Leave to dry completely, probably overnight or a day. This is the only downside – you need to prepare your stretched boards ahead of time. You can blot the whole surface pressing with a gentle downward motion (no rubbing!) using a folded bath towel or pile of kitchen roll, being very careful not to shift the tape at all. Dry your board flat, not tilted on its side which would make it dry unevenly as the water runs to one end, unless you rotate the board around every 5 minutes or so. It can also pool water under your tape and remove the glue. Speeding drying with a hairdryer causes the same problem, uneven drying. You want even tension, so no area will pull loose. So be patient.
During this process, your paper has swollen and grown larger by a few millimetres. As it dries it is shrinking back to its original size and pulling on the tape. If you use a hairdryer and cause one area to dry faster it will shrink and pull loose the tape of the part that is still damp. The success of paper stretching is a result of the right amount of water and even drying. With practice you will figure out how wet you need your board to be and how wet you need the tape to be and the best way to ensure even drying.
After you have painted – and your painting is dry
Let your painting to dry on the board.
To remove the dry painting from the board you will want to pierce the tape and slide a knife around your painting to leave half the tape on the board and half on your painting. You can cut along the edge of the paper and lift it off the board. Most artists leave the tape on the painting as it will be hidden under the mount when you frame the painting and wetting the tape to remove the adhering tape might damage the artwork. The tape edge also adds stability. White acid-free tape is available if the brown bothers you. And archival gummed tape is safest for leaving on your paper.
Attaching with Staples
Another option is to staple your soaked paper to the board. It is faster and not prone to the tape failure caused by too much or too little water or stretching or shifting of the tape when applying. It also leaves marks but they can be nearer the border so you lose less paper. It is a good choice if the board you have is the same size as your paper, not allowing the border needed for the tape. The only drawback is that it seems to hold the paper less tautly, but it is so much better than unstretched paper and is foolproof. I used an office stapler with good results. A staple remover saves sore fingers when you come to remove your dried finished painting.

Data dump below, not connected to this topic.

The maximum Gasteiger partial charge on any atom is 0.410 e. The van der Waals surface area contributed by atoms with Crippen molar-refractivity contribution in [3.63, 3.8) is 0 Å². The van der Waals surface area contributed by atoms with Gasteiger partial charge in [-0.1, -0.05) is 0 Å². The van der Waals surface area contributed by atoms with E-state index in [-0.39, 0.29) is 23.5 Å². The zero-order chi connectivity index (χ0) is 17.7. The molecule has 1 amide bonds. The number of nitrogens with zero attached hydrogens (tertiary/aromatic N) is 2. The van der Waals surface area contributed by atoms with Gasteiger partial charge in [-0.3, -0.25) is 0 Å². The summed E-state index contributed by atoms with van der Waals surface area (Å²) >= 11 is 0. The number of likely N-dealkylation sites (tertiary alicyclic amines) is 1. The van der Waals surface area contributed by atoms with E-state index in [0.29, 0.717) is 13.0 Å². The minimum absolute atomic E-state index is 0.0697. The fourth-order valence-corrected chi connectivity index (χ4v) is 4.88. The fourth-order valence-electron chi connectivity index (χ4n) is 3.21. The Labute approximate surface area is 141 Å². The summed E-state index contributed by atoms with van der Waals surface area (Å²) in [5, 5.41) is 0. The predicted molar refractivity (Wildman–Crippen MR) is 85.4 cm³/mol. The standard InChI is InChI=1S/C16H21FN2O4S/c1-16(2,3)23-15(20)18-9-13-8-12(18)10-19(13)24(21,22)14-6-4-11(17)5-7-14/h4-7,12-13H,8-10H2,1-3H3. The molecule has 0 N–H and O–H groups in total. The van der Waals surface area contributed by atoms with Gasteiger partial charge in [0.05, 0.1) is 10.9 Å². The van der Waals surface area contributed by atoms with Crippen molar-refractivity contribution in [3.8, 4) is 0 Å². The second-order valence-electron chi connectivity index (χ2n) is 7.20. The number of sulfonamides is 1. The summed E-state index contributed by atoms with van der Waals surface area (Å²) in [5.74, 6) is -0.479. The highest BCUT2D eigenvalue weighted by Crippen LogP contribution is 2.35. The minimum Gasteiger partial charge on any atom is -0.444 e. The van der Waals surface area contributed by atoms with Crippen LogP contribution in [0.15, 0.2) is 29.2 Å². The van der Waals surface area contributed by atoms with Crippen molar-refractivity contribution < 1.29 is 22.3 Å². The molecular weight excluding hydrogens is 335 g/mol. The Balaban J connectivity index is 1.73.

Paper stretchers use clamps to hold the soaked paper to a board. These come in specific sizes and your paper must be trimmed to fit, a few mm less than the board so that it is not larger than the board when soaked, as the paper swells. These work well, although they don’t save any time because attaching the clamp bars takes the same amount of time as applying the tape. A benefit is that there is no tape on the border, though there is a crimped edge to the paper. A drawback is that you must use the size of paper required.
Trim your paper to about 5mm smaller on two sides than your board. Soak as usual and drop on the board. This is a little more fiddly as you don’t have room for error because there is no border.
Then attach and tighten the clamp bars.
After the paper is dry and after you have painted and the painting is dry then remove the clamps. Notice the crimped edge of the border that will need to be hidden under a mountboard. Your clamps will probably need a wash before you use them again as paint can get inside and might cause problems with your next painting.
- If you wish to avoid stretching watercolour paper but you wish your surface to remain flat you can use heavyweight paper, over 200lb, or watercolour board (watercolour paper laminated to board similar to mountboard).
- If your style of painting uses very little water you will have less cockling and might get away without stretching your paper.
If you master the simple art of stretching watercolour paper you will find it takes little time and makes a huge difference to your painting experience. Many artists prepare a few boards at the same time to work on more than one painting at a time or to not have to wait to paint again until the last one has dried and been removed from the board.
Click on the underlined link to go to the Watercolour Paper Department on the Jackson’s Art Supplies website.